Brendan: All right. Going back to the cold coffee in winter and the seasons. Do you guys have anything, in particular, they can do through the winter months to help sales? Because I’m assuming you see sales fall a little bit as it gets colder out.
Mitch: For sure, we see a seasonal dip. This is our third winter, it is that dip is shrinking as education on what cold brew coffee is, becomes much higher. We truly believe that it’s not just a cold refreshing beverage that should be enjoyed on a hot day. It absolutely is. However, there’s functional benefits to it the low acidity, the low bitterness. We really push it in the health and wellness community, one thing that we do to try and keep the brand relevant through those low months is, we work with nutritionists and gyms to utilize the products maybe as a pre-workout drink, maybe put in a smoothie, maybe put in a recipe. There’s all sorts of super versatile ways to use the concentrate. That realm is something that we go after and then the alcoholic worlds as well.
We have a few partnerships with a couple of different breweries specifically Great Lakes Brewery, which is just outside of Toronto here, been around for about 30 years. We have a couple of beers we make with them which is awesome. The concentrate super good in all sorts of different ways. Mike works at their brew master to come up with some unique ideas and recipes. They’re really great in the fact that they love experimenting and so they’re playing around with all fun stuff right now. It allows us to sell more concentrate allows us to create strategic partnerships which is actually a big part of what I do, and it keeps the brand relevant.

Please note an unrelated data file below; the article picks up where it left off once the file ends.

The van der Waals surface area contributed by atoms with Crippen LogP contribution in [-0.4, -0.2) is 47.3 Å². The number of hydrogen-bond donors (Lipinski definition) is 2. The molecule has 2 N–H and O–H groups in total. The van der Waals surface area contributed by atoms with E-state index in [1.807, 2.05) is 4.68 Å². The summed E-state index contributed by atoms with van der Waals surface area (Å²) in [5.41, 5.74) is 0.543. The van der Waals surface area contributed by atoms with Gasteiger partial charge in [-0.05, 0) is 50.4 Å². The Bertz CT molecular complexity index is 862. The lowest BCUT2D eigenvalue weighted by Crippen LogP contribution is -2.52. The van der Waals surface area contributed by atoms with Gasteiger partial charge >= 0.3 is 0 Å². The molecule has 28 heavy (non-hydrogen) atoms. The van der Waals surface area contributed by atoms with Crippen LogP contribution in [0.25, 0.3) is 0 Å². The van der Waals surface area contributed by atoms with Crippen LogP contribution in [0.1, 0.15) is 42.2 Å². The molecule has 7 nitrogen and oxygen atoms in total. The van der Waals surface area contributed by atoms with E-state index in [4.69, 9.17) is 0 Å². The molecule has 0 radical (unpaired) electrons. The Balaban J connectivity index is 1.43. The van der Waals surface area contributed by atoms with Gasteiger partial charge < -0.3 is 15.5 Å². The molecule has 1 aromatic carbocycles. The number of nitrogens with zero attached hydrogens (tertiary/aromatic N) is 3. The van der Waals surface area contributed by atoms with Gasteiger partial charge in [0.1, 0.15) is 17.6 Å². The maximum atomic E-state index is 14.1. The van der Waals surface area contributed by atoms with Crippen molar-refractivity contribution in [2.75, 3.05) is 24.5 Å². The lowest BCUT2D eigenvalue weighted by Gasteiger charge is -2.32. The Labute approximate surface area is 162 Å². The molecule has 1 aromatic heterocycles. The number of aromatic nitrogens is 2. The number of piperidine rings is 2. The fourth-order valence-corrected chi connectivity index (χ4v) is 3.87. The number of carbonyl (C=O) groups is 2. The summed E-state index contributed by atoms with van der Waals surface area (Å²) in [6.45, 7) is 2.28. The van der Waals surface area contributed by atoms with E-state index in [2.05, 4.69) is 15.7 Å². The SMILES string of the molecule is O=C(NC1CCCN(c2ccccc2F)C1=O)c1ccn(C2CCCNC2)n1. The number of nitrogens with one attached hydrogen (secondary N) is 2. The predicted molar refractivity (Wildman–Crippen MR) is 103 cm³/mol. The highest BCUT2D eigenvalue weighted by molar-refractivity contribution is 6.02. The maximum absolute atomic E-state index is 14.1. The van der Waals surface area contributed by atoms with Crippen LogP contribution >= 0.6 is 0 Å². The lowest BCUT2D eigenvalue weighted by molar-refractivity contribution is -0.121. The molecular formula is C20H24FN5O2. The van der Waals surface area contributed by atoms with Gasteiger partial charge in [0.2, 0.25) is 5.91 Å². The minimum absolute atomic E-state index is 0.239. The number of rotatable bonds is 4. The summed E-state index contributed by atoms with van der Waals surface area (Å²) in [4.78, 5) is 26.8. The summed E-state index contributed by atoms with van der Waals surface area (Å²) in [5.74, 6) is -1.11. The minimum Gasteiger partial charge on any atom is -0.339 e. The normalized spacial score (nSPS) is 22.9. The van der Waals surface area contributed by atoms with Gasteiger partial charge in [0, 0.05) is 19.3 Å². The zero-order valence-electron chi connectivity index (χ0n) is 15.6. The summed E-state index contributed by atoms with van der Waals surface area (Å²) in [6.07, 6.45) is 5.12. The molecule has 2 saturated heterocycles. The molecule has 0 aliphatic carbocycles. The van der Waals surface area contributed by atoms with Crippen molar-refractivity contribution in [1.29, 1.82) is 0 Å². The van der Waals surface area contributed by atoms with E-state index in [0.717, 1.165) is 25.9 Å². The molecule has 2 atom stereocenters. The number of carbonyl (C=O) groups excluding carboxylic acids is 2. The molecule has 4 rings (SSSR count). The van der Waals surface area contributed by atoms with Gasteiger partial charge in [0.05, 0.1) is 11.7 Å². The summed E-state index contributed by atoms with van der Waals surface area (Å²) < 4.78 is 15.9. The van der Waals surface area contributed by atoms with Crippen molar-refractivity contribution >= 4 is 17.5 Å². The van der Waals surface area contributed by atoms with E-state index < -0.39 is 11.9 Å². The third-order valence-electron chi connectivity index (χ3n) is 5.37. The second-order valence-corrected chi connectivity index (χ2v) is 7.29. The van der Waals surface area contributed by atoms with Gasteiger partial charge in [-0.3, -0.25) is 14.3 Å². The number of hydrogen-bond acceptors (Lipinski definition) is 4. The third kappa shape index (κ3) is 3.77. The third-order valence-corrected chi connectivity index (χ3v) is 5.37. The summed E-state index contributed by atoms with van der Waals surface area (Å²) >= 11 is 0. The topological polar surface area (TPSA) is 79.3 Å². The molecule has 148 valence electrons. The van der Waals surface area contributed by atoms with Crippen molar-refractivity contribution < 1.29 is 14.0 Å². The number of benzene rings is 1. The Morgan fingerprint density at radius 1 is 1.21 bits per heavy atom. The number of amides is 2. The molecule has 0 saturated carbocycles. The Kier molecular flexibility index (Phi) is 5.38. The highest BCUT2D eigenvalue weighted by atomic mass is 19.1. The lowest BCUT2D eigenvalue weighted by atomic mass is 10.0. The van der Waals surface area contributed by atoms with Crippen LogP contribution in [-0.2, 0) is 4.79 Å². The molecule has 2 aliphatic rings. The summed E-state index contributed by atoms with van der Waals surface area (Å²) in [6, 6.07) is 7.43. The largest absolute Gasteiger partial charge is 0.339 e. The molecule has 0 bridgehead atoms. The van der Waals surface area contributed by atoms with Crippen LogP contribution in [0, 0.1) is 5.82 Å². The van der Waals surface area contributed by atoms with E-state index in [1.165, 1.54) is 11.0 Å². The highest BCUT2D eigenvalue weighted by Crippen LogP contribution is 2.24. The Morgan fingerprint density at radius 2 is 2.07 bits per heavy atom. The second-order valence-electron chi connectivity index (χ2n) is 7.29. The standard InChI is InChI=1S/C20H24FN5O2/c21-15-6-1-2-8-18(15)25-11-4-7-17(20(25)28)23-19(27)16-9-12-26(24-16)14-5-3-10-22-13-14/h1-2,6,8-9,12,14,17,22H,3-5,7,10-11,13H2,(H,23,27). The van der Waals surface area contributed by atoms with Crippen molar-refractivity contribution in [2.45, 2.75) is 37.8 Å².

Then, we work with a liquor distribution company here called Corby, specifically with Jameson. We’ve got a bit of a partnership with Jameson, where we do events and we create some fun, like energizing cocktails with it. We’d love to see– Steve always jokes about this but he always jokes about the days of like the vodka Red Bull are behind us and we love to see something much cleaner like you know Jameson and cold brew become a bit more of a thing.